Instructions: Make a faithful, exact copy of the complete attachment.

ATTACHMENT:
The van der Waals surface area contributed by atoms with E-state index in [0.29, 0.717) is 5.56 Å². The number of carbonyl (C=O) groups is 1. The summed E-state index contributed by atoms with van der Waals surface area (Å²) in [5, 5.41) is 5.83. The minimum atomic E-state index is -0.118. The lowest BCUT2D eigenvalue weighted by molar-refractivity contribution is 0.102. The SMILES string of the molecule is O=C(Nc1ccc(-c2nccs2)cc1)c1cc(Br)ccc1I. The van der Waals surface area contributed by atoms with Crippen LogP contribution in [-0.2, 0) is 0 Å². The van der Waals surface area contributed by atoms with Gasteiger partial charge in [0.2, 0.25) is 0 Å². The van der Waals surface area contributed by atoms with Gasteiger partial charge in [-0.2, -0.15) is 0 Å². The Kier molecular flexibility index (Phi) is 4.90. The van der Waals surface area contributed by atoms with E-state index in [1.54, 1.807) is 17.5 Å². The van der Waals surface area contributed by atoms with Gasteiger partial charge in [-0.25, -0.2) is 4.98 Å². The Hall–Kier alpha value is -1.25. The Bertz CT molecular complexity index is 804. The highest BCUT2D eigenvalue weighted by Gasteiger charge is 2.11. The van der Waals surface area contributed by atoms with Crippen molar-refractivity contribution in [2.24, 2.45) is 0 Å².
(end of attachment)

The van der Waals surface area contributed by atoms with E-state index in [0.29, 0.717) is 5.56 Å². The number of carbonyl (C=O) groups is 1. The summed E-state index contributed by atoms with van der Waals surface area (Å²) in [5, 5.41) is 5.83. The minimum atomic E-state index is -0.118. The lowest BCUT2D eigenvalue weighted by molar-refractivity contribution is 0.102. The SMILES string of the molecule is O=C(Nc1ccc(-c2nccs2)cc1)c1cc(Br)ccc1I. The van der Waals surface area contributed by atoms with Crippen LogP contribution in [-0.2, 0) is 0 Å². The van der Waals surface area contributed by atoms with Gasteiger partial charge in [0.2, 0.25) is 0 Å². The van der Waals surface area contributed by atoms with Gasteiger partial charge in [-0.2, -0.15) is 0 Å². The Kier molecular flexibility index (Phi) is 4.90. The van der Waals surface area contributed by atoms with E-state index in [1.54, 1.807) is 17.5 Å². The van der Waals surface area contributed by atoms with Gasteiger partial charge in [-0.25, -0.2) is 4.98 Å². The Hall–Kier alpha value is -1.25. The Bertz CT molecular complexity index is 804. The highest BCUT2D eigenvalue weighted by Gasteiger charge is 2.11. The van der Waals surface area contributed by atoms with Crippen molar-refractivity contribution in [2.24, 2.45) is 0 Å².